2. Clinton turned over her emails to the State Department. It’s not clear whether her predecessors did the same.
3. The Times article says the “existence of Mrs. Clinton’s personal email account was discovered by a House committee investigating the attack on the American Consulate in Benghazi.” This is incorrect. Gawker reported this first, in March 2013.
4. At the time Clinton was Secretary, the Federal Records Act didn’t require federal employees to use government accounts, only to preserve records of their communications. This, Clinton seems to have done.
So what, exactly, did she do wrong here? Maybe something—I’m not saying she’s totally in the clear. She and her people still should answer the question: Why no government email address at all? What would have been the good and straightforward reason for not having one? It’s a little too early to know exactly what the facts are, and how culpable Clinton is here of any possible wrongdoing. But of course it’s not too early for people to read the Times story and start making noise about a “pattern” of Clinton behavior that this falls into.
Maybe. But this seems like a good time to remember another pattern of behavior: namely, that of the Times. I remember clear as a bell reading that initial Jeff Gerth story on Whitewater back in March 1992. It seemed devastating. But on top of it, media and political operators hostile to the Clintons piled all sorts of phony accusations that took millions of dollars and many years to unravel. When it was all over, courts both literal and of public opinion found that the Clintons did nothing wrong on Whitewater -- except to be naïve enough to let themselves be lured into a money-losing venture by Jim McDougal.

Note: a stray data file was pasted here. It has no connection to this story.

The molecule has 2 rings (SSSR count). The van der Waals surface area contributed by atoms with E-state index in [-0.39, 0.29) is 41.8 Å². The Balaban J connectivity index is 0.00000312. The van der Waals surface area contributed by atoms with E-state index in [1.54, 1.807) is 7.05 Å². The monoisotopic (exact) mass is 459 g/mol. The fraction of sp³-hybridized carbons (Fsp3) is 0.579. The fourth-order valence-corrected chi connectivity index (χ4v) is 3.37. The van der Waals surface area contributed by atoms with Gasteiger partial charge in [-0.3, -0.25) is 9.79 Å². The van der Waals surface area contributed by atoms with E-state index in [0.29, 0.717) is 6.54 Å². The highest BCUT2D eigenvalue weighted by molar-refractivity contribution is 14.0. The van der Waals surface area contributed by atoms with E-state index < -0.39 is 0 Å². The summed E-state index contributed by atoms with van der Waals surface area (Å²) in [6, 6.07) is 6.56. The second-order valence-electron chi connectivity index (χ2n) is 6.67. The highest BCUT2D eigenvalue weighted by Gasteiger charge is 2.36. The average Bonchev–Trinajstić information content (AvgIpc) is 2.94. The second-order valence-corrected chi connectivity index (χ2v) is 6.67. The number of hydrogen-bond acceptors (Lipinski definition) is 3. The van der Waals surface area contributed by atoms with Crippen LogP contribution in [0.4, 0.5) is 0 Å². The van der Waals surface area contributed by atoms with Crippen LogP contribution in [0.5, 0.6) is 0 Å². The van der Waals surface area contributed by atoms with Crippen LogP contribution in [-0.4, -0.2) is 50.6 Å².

If they had done something wrong, with all the prosecutorial firepower thrown at them by a prosecutor (Ken Starr) who clearly hated them, don’t you think they’d have been indicted? Of course they would have been. But Starr couldn’t turn anything up on Whitewater and was about to close down his investigation empty-handed until he got wind of a gal named Monica.
So that’s a pattern too. The Times, for those with short memories, has never loved the Clintons. Remember Howell Raines and his ceaseless, thundering editorials against them. And today, it smells like the Times may have been rolled by the Republican staff of the Benghazi panel. And hey, great work by them and Chairman Trey Gowdy to use the nation’s leading liberal newspaper in this way.
Clinton still has some questions to answer, two that I can think of: Why did she not take a state.gov address? And is the Times accurate in writing that “her aides took no actions to have her personal emails preserved on department servers at the time, as required by the Federal Records Act”? If she can’t put forward persuasive answers to these two questions, then there may still be something here.
But the Times has some questions to answer to: Did you know that the new regs went into effect after Clinton left office? And if you didn’t, why not? And if you did, why did you leave that fact out of the story? One can imagine Clinton coming up with decent answers to her questions, but it’s kind of hard to see how the Times can.
UPDATE 3/24/15: This story has been updated to more accurately reflect what was in the original 1992 Times article about Whitewater.